Georgia utility reduces non-revenue water with Sensus iPERL meters

Georgia utility reduces non-revenue water with Sensus iPERL meters

The City of Dallas, Georgia, discovered that nearly 20 percent of the city’s total water supplied was being lost. To reduce non-revenue water, the city upgraded its metering infrastructure to Sensus iPERL® meters, which can capture previously unmeasured low flow. In just four months in one subdivision, the city detected an additional 600,000 gallons of billable water.

Just 30 miles northwest of Atlanta, the City of Dallas, Georgia, has water infrastructure that includes 3,700 water connections across 38 miles of water line. The water utility strives to provide superior service for the city’s 14,000 residents.

“We’ve built high standards for our services based on the city’s tradition of community and growth,” said City of Dallas Billing Clerk Amber Whisner.

Real and apparent water loss of 31.3 million gallons

After analyzing annual water loss audits for the city, Whisner and her team discovered significant issues around non-revenue water. In 2014, real and apparent water loss accounted for 31.3 million gallons – nearly 20 percent of the city’s total water supplied for the year – which meant lost revenue for the city.

“We discovered that a large percentage of our water was simply being lost, so it was a problem we couldn’t ignore,” said Whisner. “When you’re a paid utility that purchases its water from the county, every drop counts.”

The audit results spurred Whisner and her team to create a robust water loss and control program. As part of the program, the city decided to replace its existing water meters with a system that could more efficiently identify issues to help minimize non-revenue water.

Upgrading water meters to Sensus iPERL

They replaced approximately 320 meters in one subdivision – and chose Sensus iPERL residential water meters for the project. Offering low-flow accuracy and high-flow durability, the iPERL uses innovative magnetic technology to capture previously unmeasured low flow. City of Dallas employees believed that the meters would provide consumption data far beyond what they were currently experiencing.

“The iPERL water meter picked up flow data we never had before,” said Whisner. “The meters could register the smallest bit of water usage for activities like the flushing of toilets or the washing of hands.”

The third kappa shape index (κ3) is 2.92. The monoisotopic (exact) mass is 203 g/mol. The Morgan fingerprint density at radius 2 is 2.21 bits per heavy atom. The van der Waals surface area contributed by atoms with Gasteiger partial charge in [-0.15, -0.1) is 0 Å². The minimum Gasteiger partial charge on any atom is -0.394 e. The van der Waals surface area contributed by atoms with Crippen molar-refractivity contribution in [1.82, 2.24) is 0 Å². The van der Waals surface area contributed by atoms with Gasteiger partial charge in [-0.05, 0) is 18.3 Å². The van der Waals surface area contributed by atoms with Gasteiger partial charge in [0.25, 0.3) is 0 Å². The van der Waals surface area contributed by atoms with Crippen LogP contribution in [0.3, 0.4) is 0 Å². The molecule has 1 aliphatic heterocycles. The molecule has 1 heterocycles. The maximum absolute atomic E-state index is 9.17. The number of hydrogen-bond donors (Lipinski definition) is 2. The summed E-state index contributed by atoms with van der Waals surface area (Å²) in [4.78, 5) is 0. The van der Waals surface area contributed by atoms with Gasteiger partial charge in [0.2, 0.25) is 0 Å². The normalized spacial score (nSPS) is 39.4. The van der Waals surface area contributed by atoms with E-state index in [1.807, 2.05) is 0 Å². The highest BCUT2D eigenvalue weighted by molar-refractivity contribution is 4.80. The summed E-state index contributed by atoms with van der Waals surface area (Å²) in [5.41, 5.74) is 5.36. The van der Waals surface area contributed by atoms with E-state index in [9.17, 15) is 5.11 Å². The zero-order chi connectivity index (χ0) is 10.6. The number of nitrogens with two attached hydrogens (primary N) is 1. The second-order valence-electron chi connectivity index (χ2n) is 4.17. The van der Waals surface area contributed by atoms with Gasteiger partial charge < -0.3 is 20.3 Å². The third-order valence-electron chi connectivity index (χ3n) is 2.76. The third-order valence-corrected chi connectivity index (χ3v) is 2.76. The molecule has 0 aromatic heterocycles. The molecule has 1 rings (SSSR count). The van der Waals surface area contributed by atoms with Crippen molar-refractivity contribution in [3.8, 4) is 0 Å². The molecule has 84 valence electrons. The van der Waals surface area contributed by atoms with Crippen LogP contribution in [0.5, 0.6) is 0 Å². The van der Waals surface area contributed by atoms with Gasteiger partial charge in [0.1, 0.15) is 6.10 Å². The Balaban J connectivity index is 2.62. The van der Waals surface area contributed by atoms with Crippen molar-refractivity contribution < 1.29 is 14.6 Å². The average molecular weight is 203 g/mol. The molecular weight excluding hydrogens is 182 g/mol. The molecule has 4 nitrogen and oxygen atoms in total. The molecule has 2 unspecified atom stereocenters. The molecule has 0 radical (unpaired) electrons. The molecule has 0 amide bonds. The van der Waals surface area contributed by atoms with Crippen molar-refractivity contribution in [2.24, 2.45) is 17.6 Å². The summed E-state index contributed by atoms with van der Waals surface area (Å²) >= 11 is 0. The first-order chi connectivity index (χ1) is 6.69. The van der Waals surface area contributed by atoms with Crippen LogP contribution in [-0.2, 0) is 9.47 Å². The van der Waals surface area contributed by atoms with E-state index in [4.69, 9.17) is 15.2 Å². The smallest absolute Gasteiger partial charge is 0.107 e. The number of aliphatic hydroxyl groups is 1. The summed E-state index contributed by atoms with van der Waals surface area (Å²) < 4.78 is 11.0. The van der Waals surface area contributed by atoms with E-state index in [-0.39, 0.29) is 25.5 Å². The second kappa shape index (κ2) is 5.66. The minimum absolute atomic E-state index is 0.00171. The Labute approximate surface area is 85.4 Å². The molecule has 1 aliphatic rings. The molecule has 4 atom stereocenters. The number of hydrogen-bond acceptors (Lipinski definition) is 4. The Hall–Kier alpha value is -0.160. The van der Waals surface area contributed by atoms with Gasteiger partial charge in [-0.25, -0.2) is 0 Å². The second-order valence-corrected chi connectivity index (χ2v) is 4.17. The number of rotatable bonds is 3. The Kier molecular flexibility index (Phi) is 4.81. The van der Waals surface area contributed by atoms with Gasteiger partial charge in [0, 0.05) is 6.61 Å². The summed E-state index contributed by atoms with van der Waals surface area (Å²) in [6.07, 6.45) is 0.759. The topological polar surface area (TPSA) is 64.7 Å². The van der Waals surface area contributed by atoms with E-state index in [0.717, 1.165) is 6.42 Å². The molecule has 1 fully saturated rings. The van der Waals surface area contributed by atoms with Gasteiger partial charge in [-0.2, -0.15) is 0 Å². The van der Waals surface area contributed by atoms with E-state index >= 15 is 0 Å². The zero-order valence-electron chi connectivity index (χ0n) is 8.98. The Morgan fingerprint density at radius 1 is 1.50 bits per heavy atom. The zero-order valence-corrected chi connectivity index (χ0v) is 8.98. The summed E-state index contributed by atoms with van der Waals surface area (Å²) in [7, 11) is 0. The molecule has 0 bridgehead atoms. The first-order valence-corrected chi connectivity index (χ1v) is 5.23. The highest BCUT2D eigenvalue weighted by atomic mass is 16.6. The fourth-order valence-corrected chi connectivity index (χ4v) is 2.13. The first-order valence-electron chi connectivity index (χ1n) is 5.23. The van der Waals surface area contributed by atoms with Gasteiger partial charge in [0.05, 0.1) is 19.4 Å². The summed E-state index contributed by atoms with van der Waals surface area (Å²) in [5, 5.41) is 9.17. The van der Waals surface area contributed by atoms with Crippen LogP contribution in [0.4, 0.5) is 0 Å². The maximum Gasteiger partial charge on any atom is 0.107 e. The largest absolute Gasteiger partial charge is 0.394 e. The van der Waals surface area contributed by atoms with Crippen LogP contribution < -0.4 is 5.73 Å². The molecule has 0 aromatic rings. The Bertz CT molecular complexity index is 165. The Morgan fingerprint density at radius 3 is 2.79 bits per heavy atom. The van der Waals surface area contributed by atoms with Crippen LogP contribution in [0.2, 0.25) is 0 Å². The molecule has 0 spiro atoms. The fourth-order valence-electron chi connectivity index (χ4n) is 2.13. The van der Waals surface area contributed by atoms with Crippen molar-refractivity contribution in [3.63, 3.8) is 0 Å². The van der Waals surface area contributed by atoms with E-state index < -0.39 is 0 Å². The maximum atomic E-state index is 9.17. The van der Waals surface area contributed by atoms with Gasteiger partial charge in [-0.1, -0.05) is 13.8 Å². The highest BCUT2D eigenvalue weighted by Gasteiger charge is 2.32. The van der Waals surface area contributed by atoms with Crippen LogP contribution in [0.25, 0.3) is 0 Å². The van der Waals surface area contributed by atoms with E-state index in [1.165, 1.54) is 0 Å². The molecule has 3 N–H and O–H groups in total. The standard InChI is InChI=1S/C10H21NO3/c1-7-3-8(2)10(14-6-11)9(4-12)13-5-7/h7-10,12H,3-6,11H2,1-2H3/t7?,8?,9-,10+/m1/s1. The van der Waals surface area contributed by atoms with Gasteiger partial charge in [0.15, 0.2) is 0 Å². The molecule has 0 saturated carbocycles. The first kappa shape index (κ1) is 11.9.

Water meters provide quick return on investment

The results of the city’s initial iPERL deployment were immediate and quickly translated into real savings. In just four months, the city billed for an additional 600,000 gallons of water in the subdivision thanks to the Sensus meters.

“Within four months, we had gained back more than $12,000 from our initial investment in the Sensus solution thanks to the revenue it helped generate,” said Whisner.

The benefits go well beyond water conservation for the city. The new meters also proactively improved customer interactions.

“We can now call the customer and tell them they have a leak before the bill is ever mailed to their house,” said Whisner.

Deploying advanced metering infrastructure

Based on the success of the Sensus rollout in just one subdivision, the utility is now deploying a full Sensus advanced metering infrastructure (AMI) solution across its entire service area. As part of this solution, the city is implementing the two-way FlexNet® communication network so that staff can remotely monitor water usage and increase billing accuracy. So far, the city has completed deployment of approximately 2,100 meters, with installation of an additional 800 meters currently underway.

“We’re at a point now where the Sensus solution has already paid for itself,” said Whisner. “When we add AMI, we’ll be able to further increase efficiency and proactively serve our customer with insights from real-time data.”

by Chad Henderson